In our judgment the rule to be applied in determining compensability of injuries to those whose employment requires extensive travel is exemplified in cases such as Ace Pest Control, Inc. v. Industrial Com., 32 Ill.2d 386, 388, where we said, "The Workmen's Compensation Act was not intended to insure employees against all accidental injuries but only those which arise out of acts which the employee is instructed to perform by his employer; acts which he has a common law or statutory duty to perform while performing duties for his employer [citations]; or acts which the employee might be reasonably expected to perform incident to his assigned duties. [Citations.] It is clear that in this case the deceased employee was not acting under express instructions when he stopped to render assistance to Mrs. Kuntz and her children nor was he under any statutory or common law duty to give such aid. [Citation.] The issue thus narrows to whether the giving of such aid could have been reasonably expected or foreseen." (Emphasis added.) We there affirmed an award to a traveling employee who had deviated from his normal route in rendering assistance to a stranded motorist and her children, holding such conduct reasonable and foreseeable, particularly in view of the employer's testimony that "I have assisted motorists stranded along the road" and that he considered the company truck with company advertising thereon to be a "moving billboard". (32 Ill.2d at 388.) We also noted that the employee there at the time of injury had returned to the point of his original route at which he first stopped to render assistance. In Mills v. Industrial Com., 27 Ill.2d 441, 445, we reversed an award of compensation because "the employee's actions resulting in the injury were neither required by the employer, known to the employer, nor reasonably to be anticipated by the employer, * * *." (See, also, J.E. Porter Co. v. Industrial Com., 301 Ill. 76, 79; Central Garage of La Salle v. Industrial Com., 286 Ill. 291; Christian v. Chicago & Illinois Midland Railway Co., 412 Ill. 171, 174; Loyola University v. Industrial Com., 408 Ill. 139, 144.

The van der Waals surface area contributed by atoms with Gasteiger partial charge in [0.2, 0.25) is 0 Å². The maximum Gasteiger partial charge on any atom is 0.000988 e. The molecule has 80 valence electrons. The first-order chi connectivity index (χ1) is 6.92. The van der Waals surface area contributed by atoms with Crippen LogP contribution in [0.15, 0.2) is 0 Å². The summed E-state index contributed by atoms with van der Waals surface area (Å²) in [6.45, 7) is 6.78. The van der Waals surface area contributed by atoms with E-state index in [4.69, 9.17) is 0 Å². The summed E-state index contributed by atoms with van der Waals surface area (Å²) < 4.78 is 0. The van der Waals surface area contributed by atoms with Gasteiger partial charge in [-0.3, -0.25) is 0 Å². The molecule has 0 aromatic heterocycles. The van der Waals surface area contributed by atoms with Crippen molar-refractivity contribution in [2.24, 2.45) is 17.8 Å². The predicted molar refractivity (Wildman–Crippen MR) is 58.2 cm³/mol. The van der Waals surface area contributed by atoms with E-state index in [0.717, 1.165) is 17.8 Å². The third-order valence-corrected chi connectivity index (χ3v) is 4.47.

It is clear that injuries to employees whose duties require them to be elsewhere than in their home communities are not governed by the rules ordinarily applied to others. Accidents occurring while an employee is going to or from his employment are not normally compensable, but this rule is inapplicable where the employee's trip or travel is necessitated by the demands of his employment. (Thomas Reed & Son v. Industrial Com., 36 Ill.2d 612, 615; Lybrand, Ross Bros. & Montgomery v. Industrial Com., 36 Ill.2d 410, 419; Urban v. Industrial Com., 34 Ill.2d 159; Sjostrom v. Sproule, 33 Ill.2d 40.) Whether an injury to a traveling employee arises "out of and in the course of" his employment and is therefore compensable is to be determined, as we indicated in Ace Pest Control, by the reasonableness of the conduct in which the employee is engaged at the time of injury. As pointed out in Larson's Workmen's Compensation Law, § 25.00, injuries arising out of the necessity of sleeping in hotels and eating in restaurants away from home are usually held compensable, although there exists a considerable lack of unanimity as to the compensability of injuries suffered by traveling employees engaged in activities other than sleeping and eating. (See Larson, §§ 25.21, 25.22, 25.23 and cases there noted.) In the final analysis, the result depends upon the reasonableness of the specific conduct and whether it might normally be anticipated or foreseen by the employer, and it is in this respect that we believe the award of the Industrial Commission must be held contrary to the manifest weight of the evidence. Claimant's action in undertaking a midnight pleasure drive in unfamiliar, mountainous terrain was, in our judgment, a clearly unanticipated, unforeseeable and unreasonable activity not normally to be expected of a traveling employee. As such it bore no reasonable relationship to, and did not arise out of or in the course of, his employment.

The judgment of the circuit court of Cook County is accordingly reversed and the award set aside.

Judgment reversed; award set aside.